Huntington’s disease is a rare genetic disorder that impacts the brain. It is caused by a defective gene, and the defect is typically passed along through the family as a hereditary disorder.
Individuals with Huntington’s disease often develop the symptoms in their middle ages. They may begin life with normal mental functions but then begin to show the symptoms of the disease between the ages of 30 and 50. However, the symptoms of Huntington’s disease have also been seen in patients as young as two and as old as 80.
Symptoms of Huntington’s Disease
When Huntington’s disease begins to exhibit symptoms, the telltale signs are unpredictable and uncontrolled muscle movements. This impacts the legs, arms, upper body, head and face. This is accompanied by other mental symptoms, as well, including problems with thinking and reasoning, memory, judgment and concentration. Individuals with Huntington’s disease often have related problems that impact their mood, including anxiety, irritability, anger and even depression.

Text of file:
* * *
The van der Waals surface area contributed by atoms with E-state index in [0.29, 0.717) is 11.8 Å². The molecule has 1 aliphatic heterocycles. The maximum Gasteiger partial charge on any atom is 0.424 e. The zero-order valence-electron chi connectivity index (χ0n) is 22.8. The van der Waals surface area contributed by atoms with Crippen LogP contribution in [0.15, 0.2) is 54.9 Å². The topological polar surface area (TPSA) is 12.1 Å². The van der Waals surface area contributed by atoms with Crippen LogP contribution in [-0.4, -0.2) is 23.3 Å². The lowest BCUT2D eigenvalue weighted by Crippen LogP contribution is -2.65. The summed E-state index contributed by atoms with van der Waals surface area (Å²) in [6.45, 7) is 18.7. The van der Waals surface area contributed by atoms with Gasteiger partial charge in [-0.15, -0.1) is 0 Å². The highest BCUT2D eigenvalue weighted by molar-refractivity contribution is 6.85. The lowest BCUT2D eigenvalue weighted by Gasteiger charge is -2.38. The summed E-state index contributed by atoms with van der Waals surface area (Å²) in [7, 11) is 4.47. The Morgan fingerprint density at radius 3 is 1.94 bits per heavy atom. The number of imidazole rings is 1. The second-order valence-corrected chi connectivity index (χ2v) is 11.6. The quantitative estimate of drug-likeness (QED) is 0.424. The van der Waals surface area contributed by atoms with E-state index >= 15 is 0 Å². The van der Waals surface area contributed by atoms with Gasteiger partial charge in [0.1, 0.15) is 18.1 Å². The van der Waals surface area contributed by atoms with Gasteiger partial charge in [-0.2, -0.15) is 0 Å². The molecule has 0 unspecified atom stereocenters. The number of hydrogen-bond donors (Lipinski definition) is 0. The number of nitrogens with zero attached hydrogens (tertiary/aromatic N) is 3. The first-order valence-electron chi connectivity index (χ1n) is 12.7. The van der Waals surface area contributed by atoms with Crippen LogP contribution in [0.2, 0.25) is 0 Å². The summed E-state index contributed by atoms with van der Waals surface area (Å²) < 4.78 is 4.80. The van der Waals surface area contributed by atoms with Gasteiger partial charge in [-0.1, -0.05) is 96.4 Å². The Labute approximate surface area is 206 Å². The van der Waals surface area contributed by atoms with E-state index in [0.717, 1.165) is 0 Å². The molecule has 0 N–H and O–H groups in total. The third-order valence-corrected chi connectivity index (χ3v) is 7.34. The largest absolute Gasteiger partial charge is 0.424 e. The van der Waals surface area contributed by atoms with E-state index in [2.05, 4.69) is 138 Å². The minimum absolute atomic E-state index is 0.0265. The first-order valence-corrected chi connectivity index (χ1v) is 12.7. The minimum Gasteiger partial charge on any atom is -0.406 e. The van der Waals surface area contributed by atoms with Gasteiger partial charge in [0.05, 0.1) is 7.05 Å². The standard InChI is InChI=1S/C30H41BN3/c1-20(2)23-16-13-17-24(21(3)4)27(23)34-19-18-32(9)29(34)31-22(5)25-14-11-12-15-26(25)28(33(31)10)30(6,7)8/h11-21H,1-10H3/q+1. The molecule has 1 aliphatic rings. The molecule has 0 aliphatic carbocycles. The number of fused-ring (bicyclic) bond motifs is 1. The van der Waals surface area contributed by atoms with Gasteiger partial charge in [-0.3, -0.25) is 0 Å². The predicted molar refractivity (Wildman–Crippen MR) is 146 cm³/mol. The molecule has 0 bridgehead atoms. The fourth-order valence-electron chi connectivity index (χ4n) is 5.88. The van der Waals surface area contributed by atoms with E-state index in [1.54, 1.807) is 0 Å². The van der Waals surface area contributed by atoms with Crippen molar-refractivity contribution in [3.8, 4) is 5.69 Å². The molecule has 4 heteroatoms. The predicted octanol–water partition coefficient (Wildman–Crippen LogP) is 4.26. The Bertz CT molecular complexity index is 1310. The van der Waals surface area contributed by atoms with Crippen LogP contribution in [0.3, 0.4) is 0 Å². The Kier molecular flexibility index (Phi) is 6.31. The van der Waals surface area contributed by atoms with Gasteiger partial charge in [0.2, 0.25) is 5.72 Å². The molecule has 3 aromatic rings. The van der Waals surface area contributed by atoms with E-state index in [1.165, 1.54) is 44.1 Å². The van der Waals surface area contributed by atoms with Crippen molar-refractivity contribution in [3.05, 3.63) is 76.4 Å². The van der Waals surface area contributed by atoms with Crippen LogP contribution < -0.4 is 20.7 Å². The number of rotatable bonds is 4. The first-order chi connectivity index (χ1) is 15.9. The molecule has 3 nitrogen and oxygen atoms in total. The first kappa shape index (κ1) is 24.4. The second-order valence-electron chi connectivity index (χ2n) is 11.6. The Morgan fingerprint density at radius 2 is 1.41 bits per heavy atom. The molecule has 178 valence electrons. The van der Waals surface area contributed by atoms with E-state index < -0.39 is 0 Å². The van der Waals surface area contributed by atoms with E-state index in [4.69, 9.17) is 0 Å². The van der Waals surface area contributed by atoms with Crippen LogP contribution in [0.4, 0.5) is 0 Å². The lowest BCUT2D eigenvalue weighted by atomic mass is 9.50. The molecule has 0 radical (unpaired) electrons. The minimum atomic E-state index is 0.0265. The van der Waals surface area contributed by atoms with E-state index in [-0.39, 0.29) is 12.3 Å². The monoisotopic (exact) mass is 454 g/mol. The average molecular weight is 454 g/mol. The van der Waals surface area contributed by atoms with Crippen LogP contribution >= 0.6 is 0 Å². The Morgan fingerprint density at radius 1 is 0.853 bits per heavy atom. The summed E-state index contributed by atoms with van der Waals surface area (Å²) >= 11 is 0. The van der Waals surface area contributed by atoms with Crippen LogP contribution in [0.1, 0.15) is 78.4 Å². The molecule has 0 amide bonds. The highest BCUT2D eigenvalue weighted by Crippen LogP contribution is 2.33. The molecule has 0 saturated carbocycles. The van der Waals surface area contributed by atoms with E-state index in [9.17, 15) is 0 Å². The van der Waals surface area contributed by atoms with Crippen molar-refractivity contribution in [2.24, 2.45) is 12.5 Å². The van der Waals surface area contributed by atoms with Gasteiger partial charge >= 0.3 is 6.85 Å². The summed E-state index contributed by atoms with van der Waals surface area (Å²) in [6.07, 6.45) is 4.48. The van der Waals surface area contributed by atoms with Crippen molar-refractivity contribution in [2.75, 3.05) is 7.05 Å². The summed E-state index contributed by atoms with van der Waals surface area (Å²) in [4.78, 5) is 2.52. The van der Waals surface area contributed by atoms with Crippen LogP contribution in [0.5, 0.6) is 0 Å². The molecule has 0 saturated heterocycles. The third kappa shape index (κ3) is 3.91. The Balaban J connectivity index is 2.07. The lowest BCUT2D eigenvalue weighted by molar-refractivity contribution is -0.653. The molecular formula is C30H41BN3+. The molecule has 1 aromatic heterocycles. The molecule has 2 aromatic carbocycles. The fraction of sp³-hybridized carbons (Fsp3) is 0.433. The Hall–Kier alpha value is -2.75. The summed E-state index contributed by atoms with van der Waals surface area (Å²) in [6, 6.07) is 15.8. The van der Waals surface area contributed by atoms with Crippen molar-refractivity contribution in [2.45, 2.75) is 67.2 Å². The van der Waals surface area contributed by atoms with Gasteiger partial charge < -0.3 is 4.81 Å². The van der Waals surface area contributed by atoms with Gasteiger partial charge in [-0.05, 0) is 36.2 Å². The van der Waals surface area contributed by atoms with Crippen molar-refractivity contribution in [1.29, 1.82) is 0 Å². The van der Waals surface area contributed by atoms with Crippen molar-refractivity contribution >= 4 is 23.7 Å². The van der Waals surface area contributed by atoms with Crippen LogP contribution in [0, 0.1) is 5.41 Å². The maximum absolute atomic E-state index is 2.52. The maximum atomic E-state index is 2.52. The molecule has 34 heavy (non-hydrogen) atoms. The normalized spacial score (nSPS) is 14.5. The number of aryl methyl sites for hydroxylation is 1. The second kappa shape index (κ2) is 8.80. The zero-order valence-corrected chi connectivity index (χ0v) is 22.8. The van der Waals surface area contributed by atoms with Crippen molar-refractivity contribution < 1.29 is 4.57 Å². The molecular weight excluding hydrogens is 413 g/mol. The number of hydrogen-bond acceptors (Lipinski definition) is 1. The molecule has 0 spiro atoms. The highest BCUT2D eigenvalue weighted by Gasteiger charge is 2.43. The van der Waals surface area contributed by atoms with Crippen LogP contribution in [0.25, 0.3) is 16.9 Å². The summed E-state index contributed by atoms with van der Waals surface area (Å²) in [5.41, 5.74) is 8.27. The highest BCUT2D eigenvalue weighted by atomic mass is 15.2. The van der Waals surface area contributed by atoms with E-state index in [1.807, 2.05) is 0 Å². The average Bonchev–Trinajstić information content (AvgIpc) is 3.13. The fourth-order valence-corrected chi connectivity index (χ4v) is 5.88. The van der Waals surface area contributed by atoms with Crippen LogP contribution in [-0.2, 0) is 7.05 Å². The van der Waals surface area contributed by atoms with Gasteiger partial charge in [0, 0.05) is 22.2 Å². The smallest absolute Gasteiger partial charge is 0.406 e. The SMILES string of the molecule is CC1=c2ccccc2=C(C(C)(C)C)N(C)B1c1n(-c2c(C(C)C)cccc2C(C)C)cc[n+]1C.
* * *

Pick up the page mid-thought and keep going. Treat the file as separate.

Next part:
Huntington’s disease is a difficult diagnosis both for the individual and loved ones. As the disease progresses, it will pass through an “early stage,” “middle stage” and “late stage” that include gradually worsening symptoms. As the disease worsens over time and reaches “late stage,” it has often evolved to the point where the individual becomes completely dependent on others and eventually dies from complications of the disease.
Though it cannot be cured, there are a number of medications that are recommended to help with the different symptoms of the disease. The three areas that health care providers often try to treat with medications are the involuntary movements, irritability and obsessive-compulsive tendencies. Related problems such as anxiety or depression should also be treated to help the individual live the best life possible with Huntington’s disease.
SOURCES: Alzheimer’s Association; Huntington’s Disease Society of America.
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